• circumstances change while project is underway
      • detailed planning left till shortly before start of stage
    • Is project still viable?
    • Board is responsible for formally authorising next stage
  • Managing Product Delivery
    • Project Manager may not directly supervise
      • contract staff or sub-contractor organisation
      • may not use PRINCE methodology
    • Defined interface between project and 3 rd parties:
        • MP1 Accept a work package
        • MP2 Execute a work package
        • MP3 Deliver a work package
  • Closing a Project
    • Orderly decommissioning
    • Products should have been checked off as stages close, but final check done in case of omission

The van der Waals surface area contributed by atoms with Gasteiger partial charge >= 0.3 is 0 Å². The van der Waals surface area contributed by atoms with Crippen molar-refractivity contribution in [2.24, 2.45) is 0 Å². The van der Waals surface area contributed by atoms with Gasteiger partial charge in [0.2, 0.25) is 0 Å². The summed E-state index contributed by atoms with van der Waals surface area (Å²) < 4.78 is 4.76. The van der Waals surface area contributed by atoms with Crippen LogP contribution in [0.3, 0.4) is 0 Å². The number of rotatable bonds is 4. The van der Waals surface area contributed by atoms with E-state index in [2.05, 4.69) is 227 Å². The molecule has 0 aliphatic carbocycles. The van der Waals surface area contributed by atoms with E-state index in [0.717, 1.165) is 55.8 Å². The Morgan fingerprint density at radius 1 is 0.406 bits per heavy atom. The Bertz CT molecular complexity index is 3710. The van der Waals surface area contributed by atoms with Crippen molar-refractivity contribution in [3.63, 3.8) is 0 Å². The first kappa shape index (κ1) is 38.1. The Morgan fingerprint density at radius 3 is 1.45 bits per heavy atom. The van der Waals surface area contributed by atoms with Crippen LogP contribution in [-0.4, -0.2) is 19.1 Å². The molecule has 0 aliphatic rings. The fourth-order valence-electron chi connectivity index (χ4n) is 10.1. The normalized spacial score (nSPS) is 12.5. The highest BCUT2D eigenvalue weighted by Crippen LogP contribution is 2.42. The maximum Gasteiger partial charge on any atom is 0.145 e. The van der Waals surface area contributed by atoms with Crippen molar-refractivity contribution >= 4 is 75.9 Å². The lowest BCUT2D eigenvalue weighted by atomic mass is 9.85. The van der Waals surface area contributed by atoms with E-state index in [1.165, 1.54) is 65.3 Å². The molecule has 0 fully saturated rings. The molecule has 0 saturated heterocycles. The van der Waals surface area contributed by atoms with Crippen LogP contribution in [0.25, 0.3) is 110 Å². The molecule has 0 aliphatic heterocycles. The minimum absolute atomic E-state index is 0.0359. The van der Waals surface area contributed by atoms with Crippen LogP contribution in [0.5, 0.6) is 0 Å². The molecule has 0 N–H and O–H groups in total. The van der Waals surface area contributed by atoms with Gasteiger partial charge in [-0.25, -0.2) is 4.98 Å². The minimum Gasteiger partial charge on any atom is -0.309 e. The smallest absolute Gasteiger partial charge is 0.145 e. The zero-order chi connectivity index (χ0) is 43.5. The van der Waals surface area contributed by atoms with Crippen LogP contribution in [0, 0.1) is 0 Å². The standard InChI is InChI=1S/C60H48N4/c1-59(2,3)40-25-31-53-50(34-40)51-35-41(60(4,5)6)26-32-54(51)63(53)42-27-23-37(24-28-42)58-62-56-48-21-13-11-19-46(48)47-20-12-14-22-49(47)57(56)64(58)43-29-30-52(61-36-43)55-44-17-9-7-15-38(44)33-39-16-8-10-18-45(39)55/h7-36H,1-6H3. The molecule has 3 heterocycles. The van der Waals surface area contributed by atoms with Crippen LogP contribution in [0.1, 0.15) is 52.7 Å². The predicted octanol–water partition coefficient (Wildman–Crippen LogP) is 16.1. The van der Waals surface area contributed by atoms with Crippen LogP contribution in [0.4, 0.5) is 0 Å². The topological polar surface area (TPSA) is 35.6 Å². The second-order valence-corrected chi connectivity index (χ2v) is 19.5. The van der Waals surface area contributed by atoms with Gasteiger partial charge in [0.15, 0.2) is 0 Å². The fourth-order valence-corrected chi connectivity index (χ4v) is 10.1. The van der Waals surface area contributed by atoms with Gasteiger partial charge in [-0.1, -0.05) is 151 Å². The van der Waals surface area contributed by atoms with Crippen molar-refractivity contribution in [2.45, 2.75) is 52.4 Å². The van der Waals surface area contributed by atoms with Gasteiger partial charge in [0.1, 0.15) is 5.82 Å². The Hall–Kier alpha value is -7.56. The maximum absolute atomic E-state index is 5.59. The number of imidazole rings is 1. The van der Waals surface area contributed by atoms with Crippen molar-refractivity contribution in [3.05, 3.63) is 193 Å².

• Unresolved issues listed in Follow-On Actions Report
    • Project files archived
  • Closing a Project
    • Formal notification that project has closed
    • Documents available at final Board:
      • System Acceptance letter
      • User Acceptance letter
      • Operations Acceptance letter
      • Business Acceptance letter
  • Closing a project: documents
    • Project End Report
    • Extent to which objectives in PID were met
    • Lessons Learnt Report
    • Post-implementation review, 6 – 12 months after implementation
  • Technical control reports
    • Project Issue Report
      • errors in system
      • failure to meet user requirements
      • inconsistency between versions
      • idea for improvement
      • forgotten function or program
      • policy or legislation change
  • PIR
    • Anyone can raise a PIR
      • Initially handled by stage manager and project assurance team
      • Outcomes must be documented
      • All PIRs should be dealt with before Project Closure Meeting